It’s the end of 2016. Regardless of the type of year you’ve had up (maybe more downs than ups) to this point, this time of year is always a good time to reconnect with why you’re doing what you’re doing. It’s a great time of year to simplify, plan and connect. That means it’s also a great time to work on your business’s mission.
The process of working on your mission is a process I’ve developed and also use quite a bit. I wanted to make sure that I was taking my own advice and that it made sense before I just started dropping what could be conceived as just trite generic business guru nonsense. Not giving you nonsense is really important to me because mission is one of the strategy concepts that gets lost in buzzwords, jargon, and empty language.
Your mission, your why, is supposed to be the guiding beacon for your business. How then can you run a sustainable business if what you say you do is very different from what you actually do?
In terms of thinking about 2017, it’s still early. Very early. This provides you with an opportunity to dig in a bit through the month or in some quiet thought whenever you happen upon this post. What you’re digging for is clarity for two of the simplest and most difficult questions about your business:
1. Who are you serving?
2. How are you serving your customer in a way that matters?
Now comes the part where I challenge you. You’re going to see some bullet points that I believe are the most critical things you should be considering when you are (re)sculpting your mission and setting up your business for 2017. Remember, it’s your mission that will weigh in on every decision you make, every resource you allocate and how you serve everyone of your customers.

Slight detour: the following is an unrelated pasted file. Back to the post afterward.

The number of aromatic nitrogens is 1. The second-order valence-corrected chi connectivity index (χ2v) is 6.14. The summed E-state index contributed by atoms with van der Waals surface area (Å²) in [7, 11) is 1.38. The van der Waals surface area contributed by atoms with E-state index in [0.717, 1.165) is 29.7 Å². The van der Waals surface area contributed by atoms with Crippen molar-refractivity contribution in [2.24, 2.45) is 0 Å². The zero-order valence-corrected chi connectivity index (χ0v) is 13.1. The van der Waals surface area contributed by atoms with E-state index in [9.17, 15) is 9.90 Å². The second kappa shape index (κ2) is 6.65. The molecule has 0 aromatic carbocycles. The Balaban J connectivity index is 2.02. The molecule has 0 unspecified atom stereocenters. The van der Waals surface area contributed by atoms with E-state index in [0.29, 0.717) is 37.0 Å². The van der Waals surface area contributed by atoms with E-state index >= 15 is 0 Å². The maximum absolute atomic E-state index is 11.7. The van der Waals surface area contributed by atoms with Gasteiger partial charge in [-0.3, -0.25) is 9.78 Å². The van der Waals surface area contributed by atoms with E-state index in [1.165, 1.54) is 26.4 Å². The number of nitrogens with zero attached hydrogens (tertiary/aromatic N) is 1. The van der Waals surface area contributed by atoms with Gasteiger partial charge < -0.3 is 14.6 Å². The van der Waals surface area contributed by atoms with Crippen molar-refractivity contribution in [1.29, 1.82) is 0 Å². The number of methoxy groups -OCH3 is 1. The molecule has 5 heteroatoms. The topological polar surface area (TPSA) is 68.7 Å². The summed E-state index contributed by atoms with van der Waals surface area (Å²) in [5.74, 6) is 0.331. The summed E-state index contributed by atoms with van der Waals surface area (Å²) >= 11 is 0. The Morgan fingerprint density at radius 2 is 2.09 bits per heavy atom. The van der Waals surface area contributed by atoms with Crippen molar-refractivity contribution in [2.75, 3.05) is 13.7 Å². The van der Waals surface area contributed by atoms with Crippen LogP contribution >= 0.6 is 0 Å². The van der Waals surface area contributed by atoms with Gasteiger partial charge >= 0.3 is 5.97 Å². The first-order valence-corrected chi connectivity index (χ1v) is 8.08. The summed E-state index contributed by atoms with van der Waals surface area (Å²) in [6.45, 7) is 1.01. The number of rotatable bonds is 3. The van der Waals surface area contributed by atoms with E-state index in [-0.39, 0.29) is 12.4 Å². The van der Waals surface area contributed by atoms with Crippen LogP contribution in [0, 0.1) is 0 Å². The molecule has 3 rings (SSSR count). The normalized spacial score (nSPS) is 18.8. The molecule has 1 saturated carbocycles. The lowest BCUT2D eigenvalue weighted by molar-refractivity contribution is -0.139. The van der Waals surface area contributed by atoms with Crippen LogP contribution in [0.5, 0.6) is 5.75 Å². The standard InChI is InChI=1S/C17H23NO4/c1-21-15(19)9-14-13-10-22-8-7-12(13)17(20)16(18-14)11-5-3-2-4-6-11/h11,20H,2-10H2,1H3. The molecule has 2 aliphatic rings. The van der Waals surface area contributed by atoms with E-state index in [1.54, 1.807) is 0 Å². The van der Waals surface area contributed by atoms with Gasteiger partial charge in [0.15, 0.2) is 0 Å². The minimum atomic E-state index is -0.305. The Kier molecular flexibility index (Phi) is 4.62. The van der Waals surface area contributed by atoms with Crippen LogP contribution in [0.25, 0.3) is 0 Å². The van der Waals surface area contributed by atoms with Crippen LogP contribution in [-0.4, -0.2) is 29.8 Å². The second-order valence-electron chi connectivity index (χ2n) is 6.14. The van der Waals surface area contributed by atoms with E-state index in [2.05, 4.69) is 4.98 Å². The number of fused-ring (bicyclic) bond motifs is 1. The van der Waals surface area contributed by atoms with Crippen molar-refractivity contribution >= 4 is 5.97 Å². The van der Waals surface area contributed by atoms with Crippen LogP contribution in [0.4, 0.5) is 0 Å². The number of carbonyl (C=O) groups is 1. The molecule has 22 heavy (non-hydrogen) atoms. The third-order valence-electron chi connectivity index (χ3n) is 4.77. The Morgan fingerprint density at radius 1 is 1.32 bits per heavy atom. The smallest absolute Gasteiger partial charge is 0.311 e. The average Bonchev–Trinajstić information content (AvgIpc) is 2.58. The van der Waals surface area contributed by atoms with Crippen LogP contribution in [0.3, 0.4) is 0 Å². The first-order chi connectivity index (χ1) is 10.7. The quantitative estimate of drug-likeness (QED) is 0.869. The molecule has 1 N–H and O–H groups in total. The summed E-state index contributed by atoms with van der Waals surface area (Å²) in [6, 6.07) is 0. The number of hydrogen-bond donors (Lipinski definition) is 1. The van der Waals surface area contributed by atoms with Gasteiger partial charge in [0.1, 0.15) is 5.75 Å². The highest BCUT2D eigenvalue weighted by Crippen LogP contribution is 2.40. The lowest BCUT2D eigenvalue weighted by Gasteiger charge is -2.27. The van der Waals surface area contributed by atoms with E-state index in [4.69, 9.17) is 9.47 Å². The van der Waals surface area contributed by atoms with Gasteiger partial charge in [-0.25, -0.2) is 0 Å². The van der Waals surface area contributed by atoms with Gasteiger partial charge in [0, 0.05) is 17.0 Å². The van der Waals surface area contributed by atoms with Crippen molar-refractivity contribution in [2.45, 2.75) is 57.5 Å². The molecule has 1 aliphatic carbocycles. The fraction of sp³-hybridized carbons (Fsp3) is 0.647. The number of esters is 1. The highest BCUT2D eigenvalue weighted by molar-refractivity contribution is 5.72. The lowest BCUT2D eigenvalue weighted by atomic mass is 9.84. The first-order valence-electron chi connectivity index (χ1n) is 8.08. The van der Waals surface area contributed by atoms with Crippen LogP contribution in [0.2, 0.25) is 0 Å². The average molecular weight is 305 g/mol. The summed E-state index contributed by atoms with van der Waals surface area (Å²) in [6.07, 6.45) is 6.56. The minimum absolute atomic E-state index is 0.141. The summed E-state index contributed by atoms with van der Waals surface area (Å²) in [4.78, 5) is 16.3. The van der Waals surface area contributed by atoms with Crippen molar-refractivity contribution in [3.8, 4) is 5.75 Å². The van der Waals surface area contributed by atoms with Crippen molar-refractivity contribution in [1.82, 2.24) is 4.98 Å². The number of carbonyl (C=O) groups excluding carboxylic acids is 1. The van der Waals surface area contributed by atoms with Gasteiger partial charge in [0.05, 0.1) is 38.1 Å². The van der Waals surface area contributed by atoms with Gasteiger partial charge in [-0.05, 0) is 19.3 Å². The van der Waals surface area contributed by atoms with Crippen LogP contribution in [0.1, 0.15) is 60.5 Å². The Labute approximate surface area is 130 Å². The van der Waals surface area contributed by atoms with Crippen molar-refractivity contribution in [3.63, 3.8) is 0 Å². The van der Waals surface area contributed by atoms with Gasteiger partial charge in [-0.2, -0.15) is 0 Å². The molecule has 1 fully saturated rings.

1. Who are you serving?
Get as specific as you can and try to make it about one person.
- What are their experiences?
- Where are they emotionally?
- What kind of values to they have?
- What are their demographics: age, professional level, marital status, etc.
- What kind of social or cultural environments do they exist in?
- What is important to them?
- What are they afraid of or what’s frustrating them?
- AVOID AT ALL COST PHRASES LIKE: “small business owners”, “stay at home moms”, “entrepreneurs”, “people looking for a restaurant”, “students”...You get the picture, right?
2. How are you serving them in a way that matters?
You created your business because you identified a problem and figured out a way to offer a solution. It gets easy to get bogged down by all the day-to-day to-do’s to lose sight of why a customer would still choose you.
- Why do your customers choose you? (Price is the worst thing to compete on by the way.)
- Is your solution simple to understand and implement?
- Is the problem you’ve identified changing with customer tastes, expectations or improvements in technology?
- Is there something so special about what you do that it would be tough for competitors to imitate?
- Are you serving customer needs or wants? (Your customers motivations will be different for each.)
- Are you clear on how your customers measure success? Is it money saved, time saved, headaches avoided, education provided, etc.
- Are you providing a solution that resonates or matches up with who you’ve identified your best customer to be?
I know making trade-offs and focused decisions are hard but when you are clear on who you serve and who you don’t serve your business has an exponentially greater chance at success.
After you think about those questions for a while and get your thoughts articulated your last task is to distill all that information into a sentence or two. Your mission should not be a paragraph or worse an entire page. It’s also not the how to manual on how your business does the business of its business. (Yes, I did that on purpose because a good mission statement is serious business.)
If you’re looking for a little inspiration one of my favorite mission statements of all time comes from Starbucks. Pulled from their corporate website the Starbucks mission is:
To inspire and nurture the human spirit – one person, one cup and one neighborhood at a time.
That’s a mission statement. Yours might not be as eloquent as that one on your first go around and that’s OK. Working on crafting your mission so that it reflects you and your business might take time. What’s important is that your mission means resonates with you and stands for something in your business. Get there and you’ll be ahead of most entrepreneurs I know.